Or you can add it into Startup Applications.

  9. Install SSH server to be able to connect to the machine remotely.

    sudo apt-get install openssh-server


Running Chrome in kiosk mode on Windows 10 Home

For Factorify we wanted to create a touch screen where an employees could log their attendance. We got a cheap all-in-one PC from China (PiPO X9) with pre-installed Windows 10 Home and RFID card reader.

Our application is an web page. We wanted to start an application in a browser automaticaly and to prevent users from exiting it or doing anything harmful on the PC. At least users without a keyboard.

Configuration steps:

  • Create an user with limited permissions. So in case that anything goes horribly wrong he wouldn't be able to destroy the system.

    • Configure the system to automaticaly login as the newly created user. To do this you need to start a neplwiz application, select the user and disable the "users must enter a user name and password to use this computer" option.
  • Then, disable the Windows shell (tiles). To do this I decided to run a "dummy" program instead of explorer.exe, on system startup.

    Go to regedit and set the value for the following path:

    HKEY_CURRENT_USER/Software/Microsoft/Windows NT/CurrentVersion/Winlogon/Shell = rundll32

    • We added the value under the HKEY_CURRENT_USER because changing the value in HKEY_LOCAL_MACHINE would disable shell for all users using the computer.
    • Parameter Shell won't be probably present so you will need to create one.
    • Empty vaule doesn't work. So instead we execute rundll32 which actually does nothing.
  • Create a task in Task Scheduler that will start Chrome browser as soon as internet connection is available. To do this, start the Task Scheduler and create a new task. Configure "start only if the following network connection is available" option.

    Then define an action:

    cmd /C "chrome --incognito --disable-pinch --kiosk http://www.factorify.me/"

    • Chrome is executed by cmd so its started as a "different" process. That is because when connection gets unavailable the Task Scheduler actually kills the process it started.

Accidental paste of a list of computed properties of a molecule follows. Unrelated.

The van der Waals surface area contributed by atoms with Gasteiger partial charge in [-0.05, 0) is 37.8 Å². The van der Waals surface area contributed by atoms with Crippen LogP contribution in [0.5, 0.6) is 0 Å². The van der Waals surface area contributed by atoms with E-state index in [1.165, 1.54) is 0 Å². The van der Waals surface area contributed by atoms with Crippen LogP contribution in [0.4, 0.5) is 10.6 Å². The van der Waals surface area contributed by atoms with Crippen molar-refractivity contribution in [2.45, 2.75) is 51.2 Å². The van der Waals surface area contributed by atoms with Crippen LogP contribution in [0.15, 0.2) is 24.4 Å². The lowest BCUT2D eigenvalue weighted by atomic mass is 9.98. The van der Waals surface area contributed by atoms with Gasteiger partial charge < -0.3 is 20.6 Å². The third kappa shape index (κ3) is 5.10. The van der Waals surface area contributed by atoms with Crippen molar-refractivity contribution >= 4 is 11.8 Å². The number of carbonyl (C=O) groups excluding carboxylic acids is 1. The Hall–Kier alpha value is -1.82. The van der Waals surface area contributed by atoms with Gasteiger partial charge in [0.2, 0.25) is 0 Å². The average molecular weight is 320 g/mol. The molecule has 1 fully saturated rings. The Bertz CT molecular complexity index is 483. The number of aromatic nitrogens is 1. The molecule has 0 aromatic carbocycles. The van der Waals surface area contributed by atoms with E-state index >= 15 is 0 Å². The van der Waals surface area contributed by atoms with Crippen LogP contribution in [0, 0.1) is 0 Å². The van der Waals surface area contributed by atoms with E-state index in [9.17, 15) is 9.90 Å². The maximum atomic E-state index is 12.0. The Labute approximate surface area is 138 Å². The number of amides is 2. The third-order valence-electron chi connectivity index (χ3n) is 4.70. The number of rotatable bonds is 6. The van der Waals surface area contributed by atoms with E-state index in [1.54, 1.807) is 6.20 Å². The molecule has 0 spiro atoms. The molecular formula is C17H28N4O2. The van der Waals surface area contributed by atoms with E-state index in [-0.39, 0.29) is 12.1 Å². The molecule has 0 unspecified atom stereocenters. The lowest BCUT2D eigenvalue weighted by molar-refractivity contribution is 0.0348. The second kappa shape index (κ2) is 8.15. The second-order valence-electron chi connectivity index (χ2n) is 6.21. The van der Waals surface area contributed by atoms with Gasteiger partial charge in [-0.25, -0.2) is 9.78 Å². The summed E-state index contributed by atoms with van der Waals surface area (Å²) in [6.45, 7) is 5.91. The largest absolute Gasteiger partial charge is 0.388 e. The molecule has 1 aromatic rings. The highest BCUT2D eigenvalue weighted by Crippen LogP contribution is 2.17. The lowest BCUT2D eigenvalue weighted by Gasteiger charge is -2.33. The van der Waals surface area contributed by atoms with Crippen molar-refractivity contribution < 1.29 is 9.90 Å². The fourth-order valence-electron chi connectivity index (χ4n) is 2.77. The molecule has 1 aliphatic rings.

• Parameter --incognito prevents Chrome from showing an "application crashed bubble" in case of incorrect application exit. Incognito mode is good for kiosk mode anyway.
    • --disable-pinch disallows an user to zoom the page using multi-touch gestures.
  • Then fine-tune the system.

    • Disable the swipe gesture that can load a page from history. Do it by setting Chrome's chrome://flags/#overscroll-history-navigation parameter to disabled.
    • Configure an English keyboard layout so RFID reader can work properly.
    • Connect the PC to the internet.

Flaws, possible improvements:

  • Disable automatic Windows updates by turning off the update service.
  • PiPO X9 doesn't have any sort of internal battery. So when electricity goes off, your kiosk goes off as well. Newer version of the machine, the PiPO X10 solves the problem.
  • My original plan was to use Android system for the task. PiPO X9 actually has two system preinstalled. Windows 10 and Android 4.4. Unfortunately to create a kiosk in Android older than 5.x is kind of problematic. PiPO X10 ships with Android 5.1 and that should solve the problem.
  • There is a custom boot-loader that will let you chose a operating system on start of the machine. I did not manage to turn this off, so when restarted the machine will always show you system-select menu. The last started system is automatically selected after 10 seconds or so, but you have to wait.
  • I did not introduce any kind of health status monitoring of the machine and applications running on it. But, one thing that comes to my mind is: you can configure the URL where Chrome will send crash reports in case of fail. That would be useful, I guess.